So I have been badgered by Arthur into writing a review of my new bike. That is the trouble when your other half is on the ELAM committee!
I have wanted a Triumph since I was a teenager, which is a long time ago now. I used to knock about with some bikers who had old Bonnies and I have loved the aesthetic, the slim lines, the torquey twin-engine and its ability to negotiate those country twisty roads which we all love. The old Brit engineering with the oil-bearing frame and the total loss oil system? Not so much.
The Triumph Street Twin encapsulates the best of both worlds. It is a bike which captures what is so attractive about the older Bonnies, the tidy lines with the attractive tank that flows straight into the comfy seat, the neat twin engine with bags of torque which sits tidily underneath and that lovely thud as it runs. It does so with the reliability of a modern bike which I view as essential- it starts without complaint on cold and damp mornings, it is smooth and intuitive when ridden.
When I test rode my current bike I did so without intending to buy a brand new bike. I went into the Lind East London Triumph dealers with the intention of buying a second hand Bonnie. After all, I can only afford to keep one bike and I use that bike to commute to work and for pleasure. It has to be something of a workhorse.
In my case, the dealers at Triumph East London were great and actually listened to what I needed and wanted in a bike. Some dealers (thankfully not so many these days) can dismiss women as serious purchasers of motorbikes and gear. In a sector currently in a state of stagnation, which was before the pandemic, the only group actually increasing in number were women riders.
Lind reserved the bike overnight so that I could think about the purchase – they didn’t pressurise me into making a purchase there and then, which I really valued. When it came to fitting accessories they kept in touch with updates of stock levels and when I could have them fitted in the workshop.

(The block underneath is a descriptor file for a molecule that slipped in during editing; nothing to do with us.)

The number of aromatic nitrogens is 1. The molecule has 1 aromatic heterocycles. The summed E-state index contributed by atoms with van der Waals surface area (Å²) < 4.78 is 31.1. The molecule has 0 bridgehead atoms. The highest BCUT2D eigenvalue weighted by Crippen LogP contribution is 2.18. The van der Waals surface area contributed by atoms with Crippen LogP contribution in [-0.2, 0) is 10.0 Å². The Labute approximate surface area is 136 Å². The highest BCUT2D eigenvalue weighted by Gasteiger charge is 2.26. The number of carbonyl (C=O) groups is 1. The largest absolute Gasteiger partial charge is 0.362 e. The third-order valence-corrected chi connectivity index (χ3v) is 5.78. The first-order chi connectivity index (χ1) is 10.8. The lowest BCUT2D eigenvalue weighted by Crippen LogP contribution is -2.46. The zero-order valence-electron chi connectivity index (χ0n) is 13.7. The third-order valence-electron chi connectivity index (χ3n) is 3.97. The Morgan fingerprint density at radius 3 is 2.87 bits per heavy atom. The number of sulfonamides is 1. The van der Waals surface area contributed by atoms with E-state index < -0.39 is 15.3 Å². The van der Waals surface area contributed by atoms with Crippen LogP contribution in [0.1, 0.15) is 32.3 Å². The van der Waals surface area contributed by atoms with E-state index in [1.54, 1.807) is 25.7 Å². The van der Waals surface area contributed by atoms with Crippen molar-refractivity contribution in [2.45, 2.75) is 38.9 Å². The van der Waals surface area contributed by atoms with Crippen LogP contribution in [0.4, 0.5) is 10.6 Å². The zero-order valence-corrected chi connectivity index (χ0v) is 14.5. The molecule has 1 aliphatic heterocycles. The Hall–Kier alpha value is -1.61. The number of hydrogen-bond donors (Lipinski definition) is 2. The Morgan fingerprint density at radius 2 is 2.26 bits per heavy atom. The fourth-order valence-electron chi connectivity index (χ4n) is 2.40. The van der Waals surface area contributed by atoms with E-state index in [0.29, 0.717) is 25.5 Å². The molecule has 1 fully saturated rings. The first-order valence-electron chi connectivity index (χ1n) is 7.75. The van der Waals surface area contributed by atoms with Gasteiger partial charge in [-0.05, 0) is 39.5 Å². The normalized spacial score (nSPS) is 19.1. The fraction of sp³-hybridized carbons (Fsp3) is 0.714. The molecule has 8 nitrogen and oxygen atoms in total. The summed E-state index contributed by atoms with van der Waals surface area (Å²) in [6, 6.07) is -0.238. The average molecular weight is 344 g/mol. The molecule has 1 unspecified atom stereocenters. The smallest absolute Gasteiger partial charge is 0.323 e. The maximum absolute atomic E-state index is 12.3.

I test rode the Triumph Street Twin in the afternoon and fell in love with it. All of my previous bike purchases have been something of a compromise- I’m short in height and in the past, I was also short of cash. So to ride a bike which has effective ABS brakes, where there is enough power to overtake easily, where I wasn’t straining to reach the handlebars, was something of a revelation. To ensure I had a good idea of how it would cope with different riding conditions I tried it on the motorway, small country lanes, normal A-roads and country twisties. On A-roads and smaller country roads is where it’s happiest, the torquey engine powers out of bends with ease. It isn’t faired, so on motorways, it was always going to feel like it struggled. However, it did keep up with motorway traffic but definitely benefited from having a fly screen fitted to ease the drag from travelling at speed. As a short arse, I never expected to flat-foot this bike, but I can get the balls of my feet down. Some people choose to lower them but I was told this would invalidate my warranty.
The bike comes with a single retro-looking analogue speedo display with a digital interface which can cycle through lots of different information- odometer, rev counter, time, fuel gauge, fuel consumption, trip mileometer etc. These are accessible through a single I button on the left handlebar. Heated grips are not standard, but I had these fitted as I ride through the winter and I view these as essential. These work well and are integrated into the digital display with another single button. There is a rain mode as well as the standard ride mode which reduces the throttle response, helping to reduce any sudden acceleration in the rain. I did find when I first rode the bike in heavy traffic the clutch tended to be a little snatchy in lower gears and rain mode helped with this as well. Like all things though, when I had more time onboard, the ‘snatchiness’ went as I became accustomed to the bike and accommodated this in my riding technique.
One point of comedy was the name of the colour scheme. The bike comes as Jet Black as standard, then Cherry Red and Matt Ironstone as special colours at an extra cost. My colour choice of Matt Ironstone was decided by the fact that the bike I took out for a test ride was cheaper due to it being a test bike. It does go well with the overall aesthetic of the black engine cases and side panels, even if it does sound like the name of an adult actor.
Overall I am extremely happy with Matty, as I have now called her. Due to the pandemic, I am limited to mainly commuting to work in the dark at the moment, but I am looking forward to sunnier days and more trips and miles on board. If you are thinking of buying one, give a test ride a go- you won’t regret it.